Family planning and the worldwide population crisis
Campaigner for worldwide family planning
(The lead letter which hoped that Melinda Gates would support teaching in Africa had the heading. This letter followed.)
14 September 2012
SIR – Obianuju Ekeocha makes a persuasive and heartfelt plea for Melinda Gates to use a £3 billion fund on six social help schemes such as a good health care system and a food programme for young children, rather than on providing family planning for poor women who wish to control their fertility. (Features, August 24) Unfortunately, there is a difficulty in providing even the first of these six schemes: the cost. Ten times £3 billion would not solve the problem. If I may illustrate the difficulty by looking at Ms Ekeocha’s homeland of Nigeria.
Nigeria’s population – 37 million in 1950 – is now158 million, which is greater than that of Russia. In 18 years time, the population is expected to be 257 million, twice that of Russia; and by 2050 the population is expected to be 389 million – rapidly approaching the population of the United States of America. Mrs Gates’ £3 billion is a trivial sum when compared to the sum needed to implement just the first of Ms Ekeocha’s hopes – a good health care system. Even now, when Nigeria has a vibrant economy, and its oil revenues bring in more than ten times £3 billion, its health care system is grossly inadequate. It will be far worse when Nigeria’s population has doubled once again.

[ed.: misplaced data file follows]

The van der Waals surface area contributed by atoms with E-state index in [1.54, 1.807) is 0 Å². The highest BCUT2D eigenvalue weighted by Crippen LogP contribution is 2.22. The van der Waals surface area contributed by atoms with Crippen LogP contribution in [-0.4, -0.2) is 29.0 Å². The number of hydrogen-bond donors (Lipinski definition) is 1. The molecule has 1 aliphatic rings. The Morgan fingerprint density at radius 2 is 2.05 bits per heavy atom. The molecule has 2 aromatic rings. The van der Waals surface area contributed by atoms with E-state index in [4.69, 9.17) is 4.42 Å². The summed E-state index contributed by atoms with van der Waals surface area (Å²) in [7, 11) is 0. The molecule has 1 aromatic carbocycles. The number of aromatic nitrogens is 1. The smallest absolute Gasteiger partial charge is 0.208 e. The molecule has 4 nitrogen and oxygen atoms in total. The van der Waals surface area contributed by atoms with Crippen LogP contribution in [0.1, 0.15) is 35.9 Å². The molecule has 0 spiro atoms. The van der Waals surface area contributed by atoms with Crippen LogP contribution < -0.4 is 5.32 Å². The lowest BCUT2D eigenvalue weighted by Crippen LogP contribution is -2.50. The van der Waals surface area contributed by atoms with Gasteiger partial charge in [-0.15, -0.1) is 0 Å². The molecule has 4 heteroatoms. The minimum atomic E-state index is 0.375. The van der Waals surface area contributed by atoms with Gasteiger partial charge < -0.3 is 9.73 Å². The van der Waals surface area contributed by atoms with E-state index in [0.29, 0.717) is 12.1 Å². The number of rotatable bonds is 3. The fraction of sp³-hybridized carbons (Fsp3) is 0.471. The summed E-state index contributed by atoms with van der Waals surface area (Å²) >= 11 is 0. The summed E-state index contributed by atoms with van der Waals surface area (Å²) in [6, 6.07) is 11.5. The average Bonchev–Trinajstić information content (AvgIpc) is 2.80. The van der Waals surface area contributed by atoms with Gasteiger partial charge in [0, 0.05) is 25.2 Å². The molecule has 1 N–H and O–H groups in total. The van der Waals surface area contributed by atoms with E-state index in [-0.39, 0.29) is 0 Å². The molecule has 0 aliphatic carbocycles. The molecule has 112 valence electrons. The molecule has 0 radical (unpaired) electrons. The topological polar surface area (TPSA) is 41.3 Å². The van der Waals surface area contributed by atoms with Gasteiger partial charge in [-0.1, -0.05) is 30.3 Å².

On population, Mrs Gates’ views are close to those of Pope Paul VI, who gave the Church’s most authoritative teaching on population in Populorum Progressio, paragraph 37. Pope Paul and Mrs Gates differ only in choice of method, a subject on which Catholics are divided.